Strait of Magellan
The first European known to have sailed from the Atlantic into the Pacific was Portuguese explorer Ferdinand Magellan, and the strait he used between the South American mainland and Tierra del Fuego is named after him. The route is sheltered from the full might of the Southern Ocean, although it has some narrow passages that can be hazardous to navigate. It was the preferred route for Atlantic–Pacific sea trade until the confirmation of an open ocean route around Cape Horn in 1616.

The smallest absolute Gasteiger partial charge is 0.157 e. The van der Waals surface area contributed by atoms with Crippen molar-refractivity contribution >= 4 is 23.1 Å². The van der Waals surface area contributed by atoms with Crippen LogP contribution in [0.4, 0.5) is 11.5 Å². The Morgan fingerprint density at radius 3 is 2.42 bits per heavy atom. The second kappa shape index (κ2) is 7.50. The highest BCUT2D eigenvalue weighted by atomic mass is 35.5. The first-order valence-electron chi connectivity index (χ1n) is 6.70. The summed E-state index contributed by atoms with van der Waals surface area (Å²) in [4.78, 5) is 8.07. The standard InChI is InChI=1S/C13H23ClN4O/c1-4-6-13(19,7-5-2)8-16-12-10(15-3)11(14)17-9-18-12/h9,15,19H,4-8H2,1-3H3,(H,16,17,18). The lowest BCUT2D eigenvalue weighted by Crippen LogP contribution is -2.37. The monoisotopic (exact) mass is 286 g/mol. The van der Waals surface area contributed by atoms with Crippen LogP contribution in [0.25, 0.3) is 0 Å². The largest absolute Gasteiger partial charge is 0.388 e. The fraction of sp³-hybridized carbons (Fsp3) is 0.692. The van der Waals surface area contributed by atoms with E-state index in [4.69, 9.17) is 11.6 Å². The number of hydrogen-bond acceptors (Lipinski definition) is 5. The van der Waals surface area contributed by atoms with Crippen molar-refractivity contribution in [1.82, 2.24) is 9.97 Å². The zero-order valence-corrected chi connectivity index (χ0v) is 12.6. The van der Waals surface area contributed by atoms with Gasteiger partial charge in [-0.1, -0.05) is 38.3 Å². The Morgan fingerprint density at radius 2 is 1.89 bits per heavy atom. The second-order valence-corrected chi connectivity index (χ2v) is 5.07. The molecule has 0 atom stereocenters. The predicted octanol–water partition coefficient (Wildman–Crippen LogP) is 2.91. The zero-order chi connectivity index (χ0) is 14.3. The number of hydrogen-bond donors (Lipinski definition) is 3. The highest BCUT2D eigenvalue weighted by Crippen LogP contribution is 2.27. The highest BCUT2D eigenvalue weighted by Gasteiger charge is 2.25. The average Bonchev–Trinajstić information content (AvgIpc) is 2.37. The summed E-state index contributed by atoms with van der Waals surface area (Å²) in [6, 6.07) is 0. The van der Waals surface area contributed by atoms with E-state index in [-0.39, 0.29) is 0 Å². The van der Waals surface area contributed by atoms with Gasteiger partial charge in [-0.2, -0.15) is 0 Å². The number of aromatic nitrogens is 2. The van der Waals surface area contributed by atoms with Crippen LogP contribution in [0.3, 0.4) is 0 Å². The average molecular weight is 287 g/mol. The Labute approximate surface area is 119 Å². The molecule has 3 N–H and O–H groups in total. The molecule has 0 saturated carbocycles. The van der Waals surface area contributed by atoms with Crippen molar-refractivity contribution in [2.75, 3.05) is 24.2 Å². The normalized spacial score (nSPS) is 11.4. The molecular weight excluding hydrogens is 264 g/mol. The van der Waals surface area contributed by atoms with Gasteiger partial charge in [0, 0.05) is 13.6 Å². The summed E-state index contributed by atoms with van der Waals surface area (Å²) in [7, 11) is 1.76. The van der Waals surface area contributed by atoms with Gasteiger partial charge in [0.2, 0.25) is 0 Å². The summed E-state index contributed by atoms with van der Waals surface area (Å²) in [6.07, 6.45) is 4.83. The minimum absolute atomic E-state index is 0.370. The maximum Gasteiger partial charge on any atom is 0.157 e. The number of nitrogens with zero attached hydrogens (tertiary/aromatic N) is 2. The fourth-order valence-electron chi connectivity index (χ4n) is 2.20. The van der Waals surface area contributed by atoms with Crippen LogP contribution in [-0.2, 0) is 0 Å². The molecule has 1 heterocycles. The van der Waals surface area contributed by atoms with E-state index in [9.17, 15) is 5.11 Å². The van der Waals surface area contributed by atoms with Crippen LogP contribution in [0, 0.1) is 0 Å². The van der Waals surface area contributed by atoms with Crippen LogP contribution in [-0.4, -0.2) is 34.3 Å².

Another sheltered route through the Tierra del Fuego archipelago is the Beagle Channel, named after the survey ship that carried British naturalist Charles Darwin on his scientific voyage of 1831–1836. Cape Horn is the southernmost point of South America, situated on Hoorn Island, one of the Hermite Islands to the south of Tierra del Fuego. The most southerly passage between the major oceans, Cape Horn was discovered and named Kaap Hoorn in 1616 by a merchant navigator, in honor of his sponsors in the Dutch town of Hoorn. However, most commercial traffic between the Atlantic and the Pacific now travels via the Panama Canal.